Results for to lobby definition

to lobby definition
However, a third party contracted to lobby for governmental entity is included in the definition of lobbyist. Employer of a lobbyist or employer is any person or entity that employs, retains, or otherwise arranges for a lobbyist to engage in lobbying on behalf of the person or entity for compensation.
Lobby Meaning Best 15 Definitions of Lobby.
The definition of a lobby is a central hall at the entrance to a building or a large waiting room. An example of a lobby is the reception area in a large business office. To lobby is defined as to try to influence a public official in favor of something, or to try to get a law passed.
Organized Interests and the Decision of Whom to Lobby in Congress on JSTOR.
In a departure from previous research, we focus on the dyadic relationship between lobbyists and committee members in the House of Representatives in order to test hypotheses about what factors shape the decisions of individual groups to lobby individual committee members.
Lobbying influence: Meaning, measurement and missing SpringerLink.
While not always true, there are certainly many cases for example, the lobbying associated with the Clinton administrations efforts to break-up Microsoft Hart, 2002, lobbying on the regulation of tobacco Wright, 2004 or lobbying associated with the Obama administrations bailout of the auto industry when lobbying outcomes fundamentally reshape the prospects of the lobby entities.
Lobbying in Canada The Canadian Encyclopedia.
It often extends to municipal level issues. Lobbyists may be consultants who lobby on behalf of others. They may also be salaried employees of interest groups, corporations and unions; these are often referred to as in-house lobbyists. Law firms and public relations firms also frequently engage in lobbying. Professional lobbying firms may be narrow in their scope; focusing on certain types of procurement, for example. Or they may have broad practices. These may include an affiliation with high-profile multinational corporations that can provide clients with advertising, public relations and polling support in addition to lobbying activities. Lobbyists attempt to influence the direction of government for their own benefit. As a result, the practice is often the target of public suspicion.
Lobbying Parliament UK Parliament. Search icon.
Contact an MP or member of the Lords. What is lobbying? Lobbying is when an individual or a group tries to persuade someone in Parliament to support a particular policy or campaign. Lobbying can be done in person, by sending letters and emails or via social media. Who can lobby Parliament? Anyone can lobby their MP or a member of House of Lords but it is usually more effective if you can find other people who share your concerns or experiences to lobby with you as a group. People who often lobby Parliament and its members include businesses, charities, pressure groups, trade unions and representatives of various sectors of industry. How do I lobby my MP or a member of the Lords? There are many ways to make your case.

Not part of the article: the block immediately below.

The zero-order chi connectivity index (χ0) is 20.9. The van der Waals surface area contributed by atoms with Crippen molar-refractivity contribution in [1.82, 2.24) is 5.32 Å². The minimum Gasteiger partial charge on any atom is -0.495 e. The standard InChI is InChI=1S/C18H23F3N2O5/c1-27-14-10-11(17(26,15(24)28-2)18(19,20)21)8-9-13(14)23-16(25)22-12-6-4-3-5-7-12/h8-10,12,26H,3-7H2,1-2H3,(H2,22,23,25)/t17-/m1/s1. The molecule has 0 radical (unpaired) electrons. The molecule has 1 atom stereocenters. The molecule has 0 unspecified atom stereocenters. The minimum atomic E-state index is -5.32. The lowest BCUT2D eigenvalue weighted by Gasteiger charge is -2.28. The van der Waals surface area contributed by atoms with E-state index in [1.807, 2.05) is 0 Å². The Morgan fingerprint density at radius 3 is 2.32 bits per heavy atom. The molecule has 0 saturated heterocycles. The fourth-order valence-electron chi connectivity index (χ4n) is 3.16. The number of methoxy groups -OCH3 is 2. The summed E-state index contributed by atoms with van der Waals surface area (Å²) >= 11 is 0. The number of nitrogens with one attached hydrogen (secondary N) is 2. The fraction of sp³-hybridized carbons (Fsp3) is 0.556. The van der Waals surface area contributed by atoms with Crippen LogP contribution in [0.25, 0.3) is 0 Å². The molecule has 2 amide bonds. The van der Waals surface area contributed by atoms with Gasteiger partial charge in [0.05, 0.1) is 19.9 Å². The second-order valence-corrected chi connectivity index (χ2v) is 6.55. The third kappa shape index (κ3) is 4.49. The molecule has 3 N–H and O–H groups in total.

lobby_2 verb Definition, pictures, pronunciation and usage notes Oxford Advanced Learner's' Dictionary at
Enter search text. Definition of lobby verb from the Oxford Advanced Learner's' Dictionary. Verb Forms present simple I / you / we / they lobby. he / she / it lobbies. past simple lobbied. past participle lobbied. ing form lobbying. jump to other results.
The truth about lobbying: 10 ways big business controls government Lobbying The Guardian.
What does a tax-avoiding, polluting, privatising corporation have to do to get its way with the British government? We" all know how it works, said David Cameron of lobbying. But do we? Lobbyists are the paid persuaders whose job it is to influence the decisions of government. Typically, they operate behind closed doors, through quiet negotiation with politicians. And the influence they enjoy is constructed very consciously, using a whole array of tactics. Lobbyists operate in the shadows deliberately. As one lobbyist notes: The" influence of lobbyists increases when it goes largely unnoticed by the public" But if the reasons why companies lobby are often obscured, it is always a tactical investment. Whether facing down a threat to profits from a corporate tax hike, or pushing for market opportunities such as government privatisations lobbying has become another way of making money.
How States Define Lobbying and Lobbyist.
The term does not include providing public testimony before a legislative body or regulatory body or any committee thereof. The term includes any of the following: 1 A person who receives compensation or reimbursement from another person, group, or entity to lobby. 2 A person who lobbies as a regular and usual part of employment, whether or not any compensation in addition to regular salary and benefits is received. 3 A consultant to the state, county, or municipal levels of government or their instrumentalities, in any manner employed to influence legislation or regulation, regardless whether the consultant is paid in whole or part from state, county, municipal, or private funds.

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